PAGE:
When I have been an administrator, I have chosen to keep the smart people doing their jobs. Why take someone away from something he’s good at, just to put him in a job I don’t know if he can do or not?
Of course, then it becomes a matter of keeping management off the smart people’s backs and out of their way. This is still better than taking the smart people away from the things they do best. Unfortunately, in today’s world, the most common reward for doing your job well is more and harder work.
When I have been a manager, though, it has often been a pain in the bahonkus. I am caught between two situations: the day to day realities of what the great mass of employees are doing and MUST do to keep the company rolling… and the desires of upper management or administration, which sometimes directly conflict with what keeps the entire show afloat.
“I don’t care how you do it, just get X accomplished by thus and such a date!”
Administrators like this are the worst thing management can have to deal with. Furthermore, we live in an age where administration often has little or no clue about what the actual employees do … the basis of the Dilbert cartoons. SURE, they’re going to look like idiots!
My father-in-law worked for the Air Force in the sixties, developing programming for NORAD. Back then, “computer programming” involved working at a desk with a pad and paper, thinking up code and writing it down, and correcting it, and handing it off to the punchcard people, who would then input it into the system.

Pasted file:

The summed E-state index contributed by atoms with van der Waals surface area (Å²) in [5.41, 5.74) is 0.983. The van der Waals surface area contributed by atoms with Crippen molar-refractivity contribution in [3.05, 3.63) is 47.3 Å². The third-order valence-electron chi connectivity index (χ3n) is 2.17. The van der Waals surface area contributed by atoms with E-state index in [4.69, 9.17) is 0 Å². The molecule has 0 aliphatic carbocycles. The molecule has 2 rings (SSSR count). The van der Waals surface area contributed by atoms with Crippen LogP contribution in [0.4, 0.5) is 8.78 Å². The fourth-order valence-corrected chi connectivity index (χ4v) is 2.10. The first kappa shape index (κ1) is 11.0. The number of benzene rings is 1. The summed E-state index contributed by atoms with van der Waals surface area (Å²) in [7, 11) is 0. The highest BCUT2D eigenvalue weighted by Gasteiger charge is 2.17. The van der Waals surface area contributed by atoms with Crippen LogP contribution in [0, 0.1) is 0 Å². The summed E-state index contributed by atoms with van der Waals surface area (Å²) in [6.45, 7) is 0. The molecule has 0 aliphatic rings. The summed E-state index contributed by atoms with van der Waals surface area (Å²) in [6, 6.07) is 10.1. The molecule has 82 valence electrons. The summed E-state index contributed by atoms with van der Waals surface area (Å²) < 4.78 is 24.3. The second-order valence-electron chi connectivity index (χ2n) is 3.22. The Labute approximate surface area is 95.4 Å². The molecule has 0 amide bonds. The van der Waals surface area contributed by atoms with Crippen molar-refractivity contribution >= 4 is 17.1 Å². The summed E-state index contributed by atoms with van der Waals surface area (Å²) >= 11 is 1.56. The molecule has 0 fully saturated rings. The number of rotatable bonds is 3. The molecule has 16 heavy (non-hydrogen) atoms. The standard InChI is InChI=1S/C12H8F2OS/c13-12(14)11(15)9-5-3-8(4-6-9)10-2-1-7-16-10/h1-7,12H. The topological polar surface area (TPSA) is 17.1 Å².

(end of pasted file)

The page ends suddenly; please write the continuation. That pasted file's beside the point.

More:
In short, my father-in-law sat at a desk all day, leaning back, thinking hard, with his feet propped on his desk, occasionally sitting up suddenly and scribbling madly on a pad… and then leaning back to stare into nowhere and think some more. This was his job. This was what he did for a living.
It drove his supervisors apeshit. They couldn’t tell if their department was actually working, or simply goldbricking…
…which is where a lot of managers and supervisors stand today, as some of the basic jobs of our society become more and more esoteric.
My father-in-law was lucky. His supervisors didn’t interfere with him; his work was too important. We had to beat the Russkies, you know!
…but today, in the private sector, a great many managers and administrators aren’t that smart.